This dressing turns out to be hard boiled eggs chopped up, tossed with breadcrumbs and sprinkled over the salad. I like the mouthfeel of the dish — the crispness of the vegetables combined with the crunchiness of the breadcrumbs.

But the overall flavor is a little lacking.

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The mains, however, are impressive — period. Jane’s farm chicken dish ($26) has a nicely cooked thigh that’s incredibly juicy inside and crispy outside paired with charred vegetables.

Both the chicken and the vegetables are filled with flavor.

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Clifford, who has the good fortune of having a partner of Greek descent who’s a fantastic home cook and knows his way around a fish, is naturally fussy about his seafood. He can’t get enough of his loup de mer ($26), though, which is plancha roasted and paired with baby artichokes.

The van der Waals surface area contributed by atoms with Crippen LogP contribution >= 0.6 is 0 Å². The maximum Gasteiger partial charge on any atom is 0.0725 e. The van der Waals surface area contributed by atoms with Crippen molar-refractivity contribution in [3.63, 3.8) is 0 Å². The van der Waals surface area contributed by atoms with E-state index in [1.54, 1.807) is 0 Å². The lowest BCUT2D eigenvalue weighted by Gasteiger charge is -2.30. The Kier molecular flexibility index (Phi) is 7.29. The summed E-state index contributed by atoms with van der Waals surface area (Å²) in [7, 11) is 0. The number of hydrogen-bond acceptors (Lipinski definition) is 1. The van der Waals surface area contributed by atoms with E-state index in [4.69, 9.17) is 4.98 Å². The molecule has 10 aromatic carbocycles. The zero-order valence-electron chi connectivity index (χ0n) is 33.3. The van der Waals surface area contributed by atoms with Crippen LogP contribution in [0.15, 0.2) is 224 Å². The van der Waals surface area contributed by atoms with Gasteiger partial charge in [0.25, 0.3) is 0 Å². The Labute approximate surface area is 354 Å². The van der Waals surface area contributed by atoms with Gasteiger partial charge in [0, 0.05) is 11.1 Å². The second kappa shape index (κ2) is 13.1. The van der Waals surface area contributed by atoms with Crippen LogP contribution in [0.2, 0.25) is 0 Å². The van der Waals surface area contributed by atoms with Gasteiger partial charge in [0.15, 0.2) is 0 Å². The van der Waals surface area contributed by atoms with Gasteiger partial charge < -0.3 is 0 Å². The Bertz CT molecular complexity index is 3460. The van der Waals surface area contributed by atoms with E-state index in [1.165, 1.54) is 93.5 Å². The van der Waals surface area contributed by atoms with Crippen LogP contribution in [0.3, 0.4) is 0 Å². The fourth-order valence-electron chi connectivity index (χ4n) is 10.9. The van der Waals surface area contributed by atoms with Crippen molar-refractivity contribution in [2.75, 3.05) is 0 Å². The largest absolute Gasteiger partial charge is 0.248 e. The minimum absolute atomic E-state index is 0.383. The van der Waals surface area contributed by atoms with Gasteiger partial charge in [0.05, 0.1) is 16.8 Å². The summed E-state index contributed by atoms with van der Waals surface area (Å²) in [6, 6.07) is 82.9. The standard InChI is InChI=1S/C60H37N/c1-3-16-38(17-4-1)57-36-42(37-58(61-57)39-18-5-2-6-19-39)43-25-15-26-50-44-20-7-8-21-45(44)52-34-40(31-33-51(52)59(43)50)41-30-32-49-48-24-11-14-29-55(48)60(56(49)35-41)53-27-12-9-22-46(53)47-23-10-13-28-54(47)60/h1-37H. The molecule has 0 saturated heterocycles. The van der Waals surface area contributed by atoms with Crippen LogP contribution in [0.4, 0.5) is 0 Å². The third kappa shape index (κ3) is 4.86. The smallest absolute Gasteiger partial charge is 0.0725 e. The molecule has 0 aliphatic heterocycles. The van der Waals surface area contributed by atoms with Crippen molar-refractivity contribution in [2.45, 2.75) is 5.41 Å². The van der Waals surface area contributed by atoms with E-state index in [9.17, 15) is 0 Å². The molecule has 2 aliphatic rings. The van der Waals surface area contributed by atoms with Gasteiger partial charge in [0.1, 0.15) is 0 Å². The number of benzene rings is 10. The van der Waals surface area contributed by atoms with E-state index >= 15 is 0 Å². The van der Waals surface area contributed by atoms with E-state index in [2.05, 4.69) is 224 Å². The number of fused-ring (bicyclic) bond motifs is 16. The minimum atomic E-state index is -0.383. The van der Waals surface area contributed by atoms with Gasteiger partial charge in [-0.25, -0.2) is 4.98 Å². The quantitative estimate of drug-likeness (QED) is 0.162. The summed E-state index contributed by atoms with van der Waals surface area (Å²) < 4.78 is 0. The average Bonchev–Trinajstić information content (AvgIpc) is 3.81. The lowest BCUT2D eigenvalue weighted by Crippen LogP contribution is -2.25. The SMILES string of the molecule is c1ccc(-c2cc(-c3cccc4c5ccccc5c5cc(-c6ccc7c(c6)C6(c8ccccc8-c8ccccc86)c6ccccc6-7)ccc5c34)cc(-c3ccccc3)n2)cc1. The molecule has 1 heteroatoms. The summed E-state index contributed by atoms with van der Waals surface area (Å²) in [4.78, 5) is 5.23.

The fish has a nicely crunchy skin while having a lovely moist and silky texture beneath it. This, too, disappears quickly.

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My heritage pork chop ($29) with endives and apples comes with a small, breaded puck that the waiter tells us is deep-fried pig’s trotter. (Then, apparently worried that I’m not fully cognizant of what it is, he returns to emphasize, “You know it’s pig’s feet, right?” Perhaps they’ve had some unhappy patrons on this front so far.)

I eat anything, however — but after one bite of this I decide that’s about enough. It feels squishy and deep-fried, that’s it. I’m saving my stomach for the massive pork chop — which is just delicious. Again, another perfectly done piece of meat that’s got a nice char to it and is juicy and so, so flavorful.

I start out thinking there’s no way I can finish it but the next thing I know, I look down and it’s gone.